Cherry Jones Honored by The Point Foundation
Laurie K. Schenden
This is my first blog. I’ve made a career out of asking questions, usually of celebrities because the only reason a mild-mannered, Midwest J-school grad flees to the West Coast is for the glamour, right?
Or to escape snow, or the frigid closet—take your pick.
Writing and editing for the Los Angeles Times for years, it was obvious that a cause, a product or a politician got more attention with a celebrity name attached. Celebrities have done amazing things for the LGBT community. What would GLAAD, HRC, NCLR or Lambda events be without Elizabeth Taylor, Sharon Stone, Elton John, and other heavyweight celebs who show up, shake hands and ingest cookie-cutter chicken dinners to shed a little light on a worthy cause?
I’ve been privileged to meet a lot of celebrities and share their lives and lies, thoughts and opinions with readers. I don’t have an autograph collection, even though I’ve had lunch at poolside with Joanne Woodward; a personal tour of Debbie Reynolds' Hollywood memorabilia collection, shot hoops with Queen Latifah and hung out with the actors on the set of The L Word in Vancouver. I’ve always believed that if a reporter sticks her mug next to a subject, her credibility is somehow compromised, or at least appears star struck or more interested in making herself part of the story. I’m trying to lighten up, maybe start a “Me with [celebrity name here]” photo collection (see below).
Me with Cherry Jones
Lots of photo ops this Fall at events such as the Point Honors in Los Angeles. The stories of honor students booted to the curb by their own families is disturbing, and Point Foundation offers “financial aid and hope” according to one scholar. Angela Clements shared her riveting tale of her Nebraska family’s response to her coming out, yanking funds for her college education. She was able to continue at a UC Berkeley law school because of assistance from Point.
Broadway actress Cherry Jones, an out lesbian maybe best known to the masses as Madam President on 24, was the Point Honors honoree. She drew Frenchie Davis to the stage, former American Idol contestant who blew the house down with her magnificent pipes.
What was the dazzling diva doing at this gay gala?
“I met Cherry when we were both on Broadway, she was in Doubt, I was in Rent,” Frenchie explained pre-show. “I was like, ‘You were the crazy woman in The Divine Secrets of the Ya Ya Sisterhood. That’s one of my favorite movies. My best friend from (Lawndale, Calif.) high school, who’s a gay man, we quote it back and forth to one another."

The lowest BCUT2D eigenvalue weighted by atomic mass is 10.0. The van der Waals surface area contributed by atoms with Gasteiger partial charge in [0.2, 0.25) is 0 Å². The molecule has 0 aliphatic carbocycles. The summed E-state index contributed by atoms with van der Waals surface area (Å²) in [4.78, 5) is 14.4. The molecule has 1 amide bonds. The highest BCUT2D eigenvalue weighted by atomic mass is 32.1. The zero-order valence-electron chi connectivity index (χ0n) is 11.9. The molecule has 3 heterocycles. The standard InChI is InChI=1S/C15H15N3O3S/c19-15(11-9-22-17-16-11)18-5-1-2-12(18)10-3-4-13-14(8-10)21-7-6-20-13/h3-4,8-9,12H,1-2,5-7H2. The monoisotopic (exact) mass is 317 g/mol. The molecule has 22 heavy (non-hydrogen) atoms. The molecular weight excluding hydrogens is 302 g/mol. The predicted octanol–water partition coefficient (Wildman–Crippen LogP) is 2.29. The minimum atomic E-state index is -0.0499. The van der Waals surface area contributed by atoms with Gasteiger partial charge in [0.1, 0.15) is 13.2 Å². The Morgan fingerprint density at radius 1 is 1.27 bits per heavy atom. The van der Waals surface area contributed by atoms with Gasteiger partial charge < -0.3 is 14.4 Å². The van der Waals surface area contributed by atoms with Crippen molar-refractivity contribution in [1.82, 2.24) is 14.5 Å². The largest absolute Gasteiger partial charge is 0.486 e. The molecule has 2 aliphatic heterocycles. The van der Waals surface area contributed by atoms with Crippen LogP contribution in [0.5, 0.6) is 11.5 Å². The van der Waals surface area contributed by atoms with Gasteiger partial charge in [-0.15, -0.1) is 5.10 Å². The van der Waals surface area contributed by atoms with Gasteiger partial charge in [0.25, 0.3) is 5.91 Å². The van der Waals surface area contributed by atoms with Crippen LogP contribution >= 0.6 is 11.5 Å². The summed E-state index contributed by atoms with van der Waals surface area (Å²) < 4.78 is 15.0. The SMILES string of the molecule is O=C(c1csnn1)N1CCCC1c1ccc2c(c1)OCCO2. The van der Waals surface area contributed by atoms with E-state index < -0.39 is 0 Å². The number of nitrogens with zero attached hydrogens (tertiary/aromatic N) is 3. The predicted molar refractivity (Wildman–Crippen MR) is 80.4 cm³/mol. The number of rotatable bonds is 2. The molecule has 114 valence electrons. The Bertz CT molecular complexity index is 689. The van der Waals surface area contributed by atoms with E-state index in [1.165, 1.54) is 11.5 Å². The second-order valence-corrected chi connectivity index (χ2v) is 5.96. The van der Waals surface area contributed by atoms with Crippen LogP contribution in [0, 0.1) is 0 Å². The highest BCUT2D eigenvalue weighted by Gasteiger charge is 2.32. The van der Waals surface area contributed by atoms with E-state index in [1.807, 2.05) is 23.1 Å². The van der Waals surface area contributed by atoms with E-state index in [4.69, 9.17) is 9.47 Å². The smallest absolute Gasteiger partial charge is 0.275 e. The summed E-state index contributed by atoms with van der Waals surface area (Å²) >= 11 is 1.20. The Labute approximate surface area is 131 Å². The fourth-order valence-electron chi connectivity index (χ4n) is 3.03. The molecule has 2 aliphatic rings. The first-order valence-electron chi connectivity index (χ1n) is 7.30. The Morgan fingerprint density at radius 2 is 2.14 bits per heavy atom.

"I just learned so much from watching [Cherry], and she always just made me feel so welcome in this business and showed me so much love and support and I love her for that.”
Ms. Davis then gamely embraces the moment: “I love the lesbians. I think if I were one, I’d be married by now. I’m frankly, quite bitter about it, I wish I were,” she blurts out with a contagious laugh.
Jones was all smiles and hugs, almost cheerful talking about being single again. I mention how cool and collected she looks: “I’m sweating in all sorts of places,” she laughs.
I recall with admiration her ballsy same-sex smooch at the Tony Awards more than a decade ago. “The first time I was brought any kind of national prominence that way was The Heiress [she won the Tony for best actress] and my partner Mary and I of course kissed, as you would,” she explained. “I was already almost 40 years old at that point so, it’s not like I was a 25-year-old femme fatale trying to make it in Hollywood.” The stage veteran didn’t care if her public display of affection toward her partner hurt her chances for TV and film work.
“The theater’s always been ripe with homosexuals. I’ve always been able to work there, so I didn’t care…if they didn’t want me, no skin off my nose.”
But luckily, the story has a happy ending: “I’m an out lesbian, playing the president of the United States on the FOX channel; I mean, go figure, huh?" she says, looking every bit the dignified stateswoman in a lovely black cocktail dress. "The times they are a changing, slowly but surely.”
More red carpet crawlers: Professional dancer Mary Murphy, a judge on So You Think You Can Dance came in support of Point but also runs her own foundation “to get people dancing…making it available to anybody who cannot afford it.” She’s offering same-sex dancing on Thursday nights in October in her San Diego, Calif., studio. “So if you’re ever in town, there’ll be dancing,” she shouts, in her exuberant tone.
In other words: Even the Screen Actors Guild is raising cheerleader pom-poms for LGBT actors and other underrepresented groups in the entertainment industry, declaring October “Diversity Awareness Month.”
SAG members spoke at the National March for equality including out actor Cynthia Nixon (Sex and the City): “This movement is not just about our ability to get married, it is about demanding equal rights, equal responsibilities, equal opportunities, equal treatment and equal protection under the law.”
Along with Jason Stuart, chair of SAG’s National LGBT Actors Committee: “We demand nothing less than full equality under the law. Come on straight people, it’s 2009. If you let us marry each other we’ll stop marrying you.”